I was, in a word, horror-struck. Make the effort? To marginalize myself and live like a hamster in a cardboard box? Is this the sorry state to which human existence has been reduced?
The audience rose to its feet, applauding what had to have been the most depressing, idiotic proposal I'd heard in years. There's no pride to be had in downsizing. In fact, it runs counter to the human sprit. "Go forth and multiply" isn't some random commandment; it's an encapsulation of the innate urge we share to build things up and make things better. No matter how dull you may think they are, humans have an inner drive to expand their vision, not limit or reduce it. That's why people get depressed when they walk into their dark, cramped, tiny one room apartments, but smile joyfully and breathe deeply when they stand before the Grand Canyon. Whether we're exploring vast tracts of land, the depths of the oceans, the far reaches of outer space or even the business marketplace, our natural impulse it to make it bigger, better and more rewarding.
We feel accomplished when we grow; we feel useless when we shrivel.
And here was this yutz was selling the exact opposite, justifying his own failure to achieve by hiding behind the convenience of a misapplied environmental agenda. If I were a conspiracy theorist, I'd swear there's a campaign sweeping the country, subtly encouraging people to be satisfied with less because less is all they're going to get.
There's a voice out there, assuring citizens that it's actually a good thing to marginalize yourself. It's good for the planet, they say.
Well, it might be good for the planet, but it sucks for you and me and everyone else who benefits from the rewards brought about by real accomplishment and true growth. As people descend into depression and low self-esteem, the voice quietly assures them: It's okay to be worthless. You were never going to amount to anything, anyway. It's cool. Here, numb your misery with Pandora. Forget about achieving anything. Make yourself feel better...buy this iWatch.
If you choose to live like a rodent in a cage, be my guest. As for me, I'm not buying into it. I'm sticking with the original plan. No amount of social pressure or faux agenda is going to sway me from pursuing a five bedroom home with a big green garden and big ass grand piano and a 65 inch plasma screen in the living room.
Oh, and the Cadillac DeVille? I'm keeping that, too.
Monday, June 09, 2014
R.I.P. Renaissance Man
One of the most insidious words I've ever known is "hope," as in, "I have high hopes for this next generation." Hope, to me, is poison. It's what the hopeless are given when their fate/doom is assured and they have no option other than wishing for miracles. The cure for hope is action, but our culture has been gradually lured to, and unwittingly enslaved by, the very technologies and services that were supposed to enhance it.
I'm no longer a young man. I probably have more past than I have future, so my view is likely biased. But from where I sit, the future generation's chances to produce quality human beings are dwindling down to where hope seems to be its only option. Let me explain:
My whole career is based on connecting social influences on individual behaviors, which in turn fuel the advance of the next wave of social influences. So I watch where the overall direction of culture goes -- and its influence on the masses.
It's not all gloom and doom. But for those of us with a richer frame of reference, it's not all good, either.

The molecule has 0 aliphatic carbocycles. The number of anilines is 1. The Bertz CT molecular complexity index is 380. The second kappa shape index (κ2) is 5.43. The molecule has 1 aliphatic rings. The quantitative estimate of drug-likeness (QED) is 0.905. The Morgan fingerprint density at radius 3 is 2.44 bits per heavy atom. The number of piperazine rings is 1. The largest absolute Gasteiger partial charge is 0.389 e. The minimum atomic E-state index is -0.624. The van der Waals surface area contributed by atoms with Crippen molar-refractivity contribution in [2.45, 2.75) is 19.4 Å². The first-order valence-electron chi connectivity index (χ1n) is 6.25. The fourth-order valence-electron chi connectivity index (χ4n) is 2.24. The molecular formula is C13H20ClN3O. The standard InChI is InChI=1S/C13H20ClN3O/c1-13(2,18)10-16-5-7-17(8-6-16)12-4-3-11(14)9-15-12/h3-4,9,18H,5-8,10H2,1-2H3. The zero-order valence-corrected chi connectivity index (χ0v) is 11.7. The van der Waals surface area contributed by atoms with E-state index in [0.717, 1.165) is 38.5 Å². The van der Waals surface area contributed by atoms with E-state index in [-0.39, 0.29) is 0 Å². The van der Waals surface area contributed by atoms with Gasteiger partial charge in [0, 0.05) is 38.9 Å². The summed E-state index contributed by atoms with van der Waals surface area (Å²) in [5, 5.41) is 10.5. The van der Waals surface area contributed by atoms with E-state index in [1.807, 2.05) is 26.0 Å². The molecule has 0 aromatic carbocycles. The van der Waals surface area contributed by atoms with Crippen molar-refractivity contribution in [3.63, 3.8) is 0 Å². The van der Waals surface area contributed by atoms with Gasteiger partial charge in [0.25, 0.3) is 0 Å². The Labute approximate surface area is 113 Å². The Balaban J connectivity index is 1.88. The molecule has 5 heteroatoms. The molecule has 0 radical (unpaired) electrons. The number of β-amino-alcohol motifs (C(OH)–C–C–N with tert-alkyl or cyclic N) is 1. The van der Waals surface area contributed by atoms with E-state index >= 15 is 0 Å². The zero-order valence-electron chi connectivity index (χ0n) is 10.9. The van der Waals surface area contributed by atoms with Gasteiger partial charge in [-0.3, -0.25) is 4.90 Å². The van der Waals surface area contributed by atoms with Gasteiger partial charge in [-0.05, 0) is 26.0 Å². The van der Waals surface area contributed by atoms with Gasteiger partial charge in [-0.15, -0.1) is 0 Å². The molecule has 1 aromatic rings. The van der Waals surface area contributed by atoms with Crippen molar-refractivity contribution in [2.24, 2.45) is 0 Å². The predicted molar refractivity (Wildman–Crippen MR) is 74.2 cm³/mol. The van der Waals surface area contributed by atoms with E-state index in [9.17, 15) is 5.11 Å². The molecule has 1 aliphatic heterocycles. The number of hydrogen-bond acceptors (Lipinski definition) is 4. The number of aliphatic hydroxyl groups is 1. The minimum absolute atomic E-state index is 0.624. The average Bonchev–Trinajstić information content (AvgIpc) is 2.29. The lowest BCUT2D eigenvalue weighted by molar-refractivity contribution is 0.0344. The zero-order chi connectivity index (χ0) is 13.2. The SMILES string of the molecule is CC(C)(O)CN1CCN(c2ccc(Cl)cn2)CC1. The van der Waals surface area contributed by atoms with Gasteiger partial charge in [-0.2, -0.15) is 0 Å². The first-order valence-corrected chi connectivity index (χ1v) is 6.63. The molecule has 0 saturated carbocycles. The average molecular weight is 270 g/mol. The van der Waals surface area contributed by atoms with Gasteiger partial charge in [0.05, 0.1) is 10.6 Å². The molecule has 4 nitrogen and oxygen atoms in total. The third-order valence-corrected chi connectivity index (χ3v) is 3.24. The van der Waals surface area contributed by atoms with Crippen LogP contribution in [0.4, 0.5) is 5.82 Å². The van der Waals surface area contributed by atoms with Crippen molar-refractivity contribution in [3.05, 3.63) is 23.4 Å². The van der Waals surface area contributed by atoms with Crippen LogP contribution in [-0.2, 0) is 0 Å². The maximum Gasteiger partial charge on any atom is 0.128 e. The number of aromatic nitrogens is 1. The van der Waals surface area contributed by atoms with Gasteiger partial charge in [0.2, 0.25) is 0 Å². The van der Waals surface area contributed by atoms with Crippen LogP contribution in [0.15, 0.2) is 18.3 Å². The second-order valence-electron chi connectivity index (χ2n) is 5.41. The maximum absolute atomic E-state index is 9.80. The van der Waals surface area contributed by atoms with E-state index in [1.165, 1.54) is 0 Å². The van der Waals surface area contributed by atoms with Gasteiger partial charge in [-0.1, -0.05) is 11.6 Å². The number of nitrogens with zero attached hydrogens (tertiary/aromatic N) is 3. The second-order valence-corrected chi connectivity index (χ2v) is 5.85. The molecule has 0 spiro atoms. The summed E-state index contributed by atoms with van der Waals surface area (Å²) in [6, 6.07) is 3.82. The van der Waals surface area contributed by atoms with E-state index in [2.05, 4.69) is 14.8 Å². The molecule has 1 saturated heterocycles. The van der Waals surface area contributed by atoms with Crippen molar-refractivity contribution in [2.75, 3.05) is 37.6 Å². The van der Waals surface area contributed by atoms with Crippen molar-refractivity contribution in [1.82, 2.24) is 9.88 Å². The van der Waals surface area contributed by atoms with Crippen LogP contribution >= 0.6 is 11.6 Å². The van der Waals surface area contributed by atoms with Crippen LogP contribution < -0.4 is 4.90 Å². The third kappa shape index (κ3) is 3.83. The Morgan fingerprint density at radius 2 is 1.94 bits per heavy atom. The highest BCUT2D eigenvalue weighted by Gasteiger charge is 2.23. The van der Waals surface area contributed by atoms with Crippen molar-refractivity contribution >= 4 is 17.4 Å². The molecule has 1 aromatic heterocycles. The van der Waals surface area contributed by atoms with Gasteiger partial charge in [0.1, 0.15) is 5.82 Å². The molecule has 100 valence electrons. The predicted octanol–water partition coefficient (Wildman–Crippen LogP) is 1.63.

The atomization and dependency fostered on today's citizens was unheard of a generation ago, when self-reliance and community was the norm. It was a time when more people wanted to know more about everything other than themselves, rather than telling everyone everything about themselves.
Importance was earned, not an entitlement.
We strove to become Renaissance men. We took pride in being worldly and knowledgeable. And we did it through genuine education and real experiences, not by clicking an app to get just enough data to answer one narrow question.
You see, to Renaissance men, getting the answer right isn't nearly as important as understanding why the answer is right.
Romantics. The lives of Renaissance men are riskier, but much nobler and far more rewarding.
To the Renaissance man, depth and breadth are admirable and make us better people. We care as much about human expression (art, literature, music -- real music, not melody-deprived, commercially-driven disposable jungle beats) as we do our ability to create and apply it. And when we write, we write to inform or persuade readers about real issues, rather than delude ourselves into believing people would be interested in photos of our lunches and cats and other self-involvements, simply because we have the means to instantly self-publish them.
The numbers of Renaissance men are rapidly dissipating. We are a dying breed. Where once people went to colleges and universities to become better thinkers and appreciative human beings, legions of drones march toward their diplomas expecting a job. Increasingly, the tide is turning to a strictly utilitarian, tragically shallow society where each individual is confined to his own silo, relying on technology to connect to others -- for a low monthly fee.
Sadly, it cultivates a loss of value in each person's own self-worth as each generation wonders why it feels so empty and at a loss. I think the 30 second clip embedded in the article unwittingly exposed that agenda back when I first posted it. Yet nobody said a word. Nobody objected. Maybe because by that time, they didn't even know enough to object.
Rest easy, Renaissance man. You were the finest, shining example ever offered by the western world. I doubt there will ever be others like you again.
But, I suppose, there's always hope.